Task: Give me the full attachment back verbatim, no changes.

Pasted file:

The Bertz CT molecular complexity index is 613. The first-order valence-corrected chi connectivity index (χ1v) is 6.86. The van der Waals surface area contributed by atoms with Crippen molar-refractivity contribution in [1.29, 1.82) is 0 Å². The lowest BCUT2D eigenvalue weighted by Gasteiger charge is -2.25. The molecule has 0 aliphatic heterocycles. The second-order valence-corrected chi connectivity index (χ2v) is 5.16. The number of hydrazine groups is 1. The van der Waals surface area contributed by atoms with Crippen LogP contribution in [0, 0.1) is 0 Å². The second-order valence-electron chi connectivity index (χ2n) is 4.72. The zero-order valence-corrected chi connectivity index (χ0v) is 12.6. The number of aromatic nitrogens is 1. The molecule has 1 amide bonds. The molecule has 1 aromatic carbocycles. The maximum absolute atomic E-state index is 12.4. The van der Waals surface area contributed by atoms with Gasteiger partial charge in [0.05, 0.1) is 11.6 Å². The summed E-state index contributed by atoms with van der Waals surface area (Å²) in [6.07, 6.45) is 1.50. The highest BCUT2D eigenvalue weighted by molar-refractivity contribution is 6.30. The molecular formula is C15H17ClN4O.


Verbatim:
The Bertz CT molecular complexity index is 613. The first-order valence-corrected chi connectivity index (χ1v) is 6.86. The van der Waals surface area contributed by atoms with Crippen molar-refractivity contribution in [1.29, 1.82) is 0 Å². The lowest BCUT2D eigenvalue weighted by Gasteiger charge is -2.25. The molecule has 0 aliphatic heterocycles. The second-order valence-corrected chi connectivity index (χ2v) is 5.16. The number of hydrazine groups is 1. The van der Waals surface area contributed by atoms with Crippen LogP contribution in [0, 0.1) is 0 Å². The second-order valence-electron chi connectivity index (χ2n) is 4.72. The zero-order valence-corrected chi connectivity index (χ0v) is 12.6. The number of aromatic nitrogens is 1. The molecule has 1 amide bonds. The molecule has 1 aromatic carbocycles. The maximum absolute atomic E-state index is 12.4. The van der Waals surface area contributed by atoms with Gasteiger partial charge in [0.05, 0.1) is 11.6 Å². The summed E-state index contributed by atoms with van der Waals surface area (Å²) in [6.07, 6.45) is 1.50. The highest BCUT2D eigenvalue weighted by molar-refractivity contribution is 6.30. The molecular formula is C15H17ClN4O.